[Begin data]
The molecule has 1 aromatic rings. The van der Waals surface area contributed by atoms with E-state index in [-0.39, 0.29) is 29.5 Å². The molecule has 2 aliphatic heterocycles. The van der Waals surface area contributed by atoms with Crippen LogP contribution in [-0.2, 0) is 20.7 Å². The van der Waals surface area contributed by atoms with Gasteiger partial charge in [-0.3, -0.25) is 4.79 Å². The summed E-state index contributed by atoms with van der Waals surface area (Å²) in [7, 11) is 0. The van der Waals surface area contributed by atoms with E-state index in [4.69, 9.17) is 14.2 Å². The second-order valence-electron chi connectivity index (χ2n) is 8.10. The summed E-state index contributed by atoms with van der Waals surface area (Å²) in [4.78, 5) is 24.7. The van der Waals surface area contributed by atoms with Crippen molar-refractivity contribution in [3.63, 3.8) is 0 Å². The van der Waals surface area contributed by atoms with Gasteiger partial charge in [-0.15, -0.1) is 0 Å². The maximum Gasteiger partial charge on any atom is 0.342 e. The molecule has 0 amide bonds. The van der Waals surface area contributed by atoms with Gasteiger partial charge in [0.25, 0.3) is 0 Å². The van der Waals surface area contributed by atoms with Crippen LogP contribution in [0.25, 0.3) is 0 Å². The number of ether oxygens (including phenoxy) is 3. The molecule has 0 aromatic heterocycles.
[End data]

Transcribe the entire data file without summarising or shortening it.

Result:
The molecule has 1 aromatic rings. The van der Waals surface area contributed by atoms with E-state index in [-0.39, 0.29) is 29.5 Å². The molecule has 2 aliphatic heterocycles. The van der Waals surface area contributed by atoms with Crippen LogP contribution in [-0.2, 0) is 20.7 Å². The van der Waals surface area contributed by atoms with Gasteiger partial charge in [-0.3, -0.25) is 4.79 Å². The summed E-state index contributed by atoms with van der Waals surface area (Å²) in [7, 11) is 0. The van der Waals surface area contributed by atoms with E-state index in [4.69, 9.17) is 14.2 Å². The second-order valence-electron chi connectivity index (χ2n) is 8.10. The summed E-state index contributed by atoms with van der Waals surface area (Å²) in [4.78, 5) is 24.7. The van der Waals surface area contributed by atoms with Crippen molar-refractivity contribution in [3.63, 3.8) is 0 Å². The van der Waals surface area contributed by atoms with Gasteiger partial charge in [-0.15, -0.1) is 0 Å². The maximum Gasteiger partial charge on any atom is 0.342 e. The molecule has 0 amide bonds. The van der Waals surface area contributed by atoms with Gasteiger partial charge in [0.25, 0.3) is 0 Å². The van der Waals surface area contributed by atoms with Crippen LogP contribution in [0.25, 0.3) is 0 Å². The number of ether oxygens (including phenoxy) is 3. The molecule has 0 aromatic heterocycles.